Significance of the Decision for Competition Law
The Court of Appeal and Tribunal's decisions are significant including because:
- This transaction is the first merger to be fully contested by the Commissioner prior to closing. The Tribunal and Court of Appeal were sensitive to the commercial realities associated with a challenge to a merger that has not yet closed and so both the Tribunal and Court of Appeal expedited their decisions. The Tribunal released its decision in the matter less than eight months from when the Commissioner challenged the transaction. The Court of Appeal released its reasons less than four weeks after the Commissioner served his Notice of Appeal. These expedited processes demonstrate that the Tribunal and Court of Appeal are able to make timely decisions relating to complex transactions that take into account commercial timing pressures.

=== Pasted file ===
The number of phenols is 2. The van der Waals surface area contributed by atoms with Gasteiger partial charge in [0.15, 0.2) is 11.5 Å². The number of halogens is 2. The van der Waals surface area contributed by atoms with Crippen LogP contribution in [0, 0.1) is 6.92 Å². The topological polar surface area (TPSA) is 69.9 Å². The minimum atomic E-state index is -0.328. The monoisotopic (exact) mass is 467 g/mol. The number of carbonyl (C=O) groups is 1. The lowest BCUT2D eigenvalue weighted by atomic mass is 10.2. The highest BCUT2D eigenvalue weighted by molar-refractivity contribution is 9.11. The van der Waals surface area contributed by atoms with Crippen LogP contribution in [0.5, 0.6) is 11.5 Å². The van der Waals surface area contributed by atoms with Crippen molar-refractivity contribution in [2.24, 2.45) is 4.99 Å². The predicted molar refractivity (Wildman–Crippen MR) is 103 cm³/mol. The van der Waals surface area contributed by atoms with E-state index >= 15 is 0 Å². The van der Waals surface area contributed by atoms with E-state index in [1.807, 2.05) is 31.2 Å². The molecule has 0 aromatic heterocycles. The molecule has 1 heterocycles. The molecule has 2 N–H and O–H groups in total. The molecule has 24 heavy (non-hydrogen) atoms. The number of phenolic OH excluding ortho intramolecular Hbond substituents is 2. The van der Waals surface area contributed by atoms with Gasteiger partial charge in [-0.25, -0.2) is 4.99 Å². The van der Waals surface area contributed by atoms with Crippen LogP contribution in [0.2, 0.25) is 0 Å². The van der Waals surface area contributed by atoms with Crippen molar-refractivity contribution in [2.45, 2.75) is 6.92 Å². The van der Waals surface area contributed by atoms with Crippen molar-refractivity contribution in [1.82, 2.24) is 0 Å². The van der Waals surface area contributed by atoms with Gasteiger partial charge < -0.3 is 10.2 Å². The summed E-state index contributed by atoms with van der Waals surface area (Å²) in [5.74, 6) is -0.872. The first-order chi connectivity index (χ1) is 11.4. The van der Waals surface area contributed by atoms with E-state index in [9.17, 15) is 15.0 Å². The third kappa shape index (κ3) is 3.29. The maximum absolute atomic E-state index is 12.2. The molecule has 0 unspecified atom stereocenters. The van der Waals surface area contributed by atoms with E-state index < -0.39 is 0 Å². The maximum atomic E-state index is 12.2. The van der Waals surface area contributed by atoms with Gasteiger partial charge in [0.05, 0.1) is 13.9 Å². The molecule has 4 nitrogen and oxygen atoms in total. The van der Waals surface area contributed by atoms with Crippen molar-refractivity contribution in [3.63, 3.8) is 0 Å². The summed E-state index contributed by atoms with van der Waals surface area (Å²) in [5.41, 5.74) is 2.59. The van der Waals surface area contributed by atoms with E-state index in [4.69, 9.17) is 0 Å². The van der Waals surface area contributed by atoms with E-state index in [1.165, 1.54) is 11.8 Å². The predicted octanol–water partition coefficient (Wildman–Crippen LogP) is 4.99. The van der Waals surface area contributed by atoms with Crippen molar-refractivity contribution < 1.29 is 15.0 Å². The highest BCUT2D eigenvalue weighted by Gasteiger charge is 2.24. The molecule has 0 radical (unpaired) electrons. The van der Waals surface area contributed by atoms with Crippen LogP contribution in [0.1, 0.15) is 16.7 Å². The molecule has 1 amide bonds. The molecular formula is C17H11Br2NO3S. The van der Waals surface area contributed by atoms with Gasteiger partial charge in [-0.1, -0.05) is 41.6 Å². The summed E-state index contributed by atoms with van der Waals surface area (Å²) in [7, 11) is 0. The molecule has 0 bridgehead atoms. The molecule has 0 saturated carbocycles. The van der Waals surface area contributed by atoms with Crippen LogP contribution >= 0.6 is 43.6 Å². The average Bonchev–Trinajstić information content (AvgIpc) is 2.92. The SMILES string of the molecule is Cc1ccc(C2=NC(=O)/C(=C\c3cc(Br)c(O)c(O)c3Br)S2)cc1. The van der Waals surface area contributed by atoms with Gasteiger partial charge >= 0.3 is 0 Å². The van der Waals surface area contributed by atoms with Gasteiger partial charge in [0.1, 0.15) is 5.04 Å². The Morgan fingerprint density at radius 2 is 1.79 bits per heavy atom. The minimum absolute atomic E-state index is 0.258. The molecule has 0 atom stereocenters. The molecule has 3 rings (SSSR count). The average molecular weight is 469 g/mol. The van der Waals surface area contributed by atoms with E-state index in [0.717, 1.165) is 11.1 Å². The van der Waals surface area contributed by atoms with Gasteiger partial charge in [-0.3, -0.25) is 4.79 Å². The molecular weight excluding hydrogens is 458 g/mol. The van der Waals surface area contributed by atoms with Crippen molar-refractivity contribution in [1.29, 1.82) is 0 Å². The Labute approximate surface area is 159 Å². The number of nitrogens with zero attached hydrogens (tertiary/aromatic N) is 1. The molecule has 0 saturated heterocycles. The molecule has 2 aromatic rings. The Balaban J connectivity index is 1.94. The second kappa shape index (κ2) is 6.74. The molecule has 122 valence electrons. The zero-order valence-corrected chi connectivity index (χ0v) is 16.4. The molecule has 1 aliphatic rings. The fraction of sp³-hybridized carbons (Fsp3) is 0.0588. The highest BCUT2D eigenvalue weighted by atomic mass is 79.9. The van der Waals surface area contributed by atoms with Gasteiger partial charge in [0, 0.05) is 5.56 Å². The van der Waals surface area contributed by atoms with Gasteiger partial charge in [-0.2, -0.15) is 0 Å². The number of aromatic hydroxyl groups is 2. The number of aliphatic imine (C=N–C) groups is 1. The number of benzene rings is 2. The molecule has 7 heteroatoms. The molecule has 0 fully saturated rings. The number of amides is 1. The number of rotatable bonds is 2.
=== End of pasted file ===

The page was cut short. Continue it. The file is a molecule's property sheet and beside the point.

- This is the first challenge of a transaction under the Competition Act that considered the "fix" proposed by the merging parties to resolve the Commissioner's competition concerns. The Court of Appeal confirmed that the Tribunal is not bound to consider the original transaction and that the Tribunal can consider an amended merger including a "fix-it-first" remedy. However, the Court of Appeal acknowledged that in another transaction with a different set of facts, the Tribunal could decline to consider a "fix" proposed by the parties to the merger if it would result in procedural unfairness, such as if the "fix" was proposed at a late stage and is so significant that the Tribunal is unable to effectively evaluate the changed transaction or the hearing before the Tribunal is no longer fair.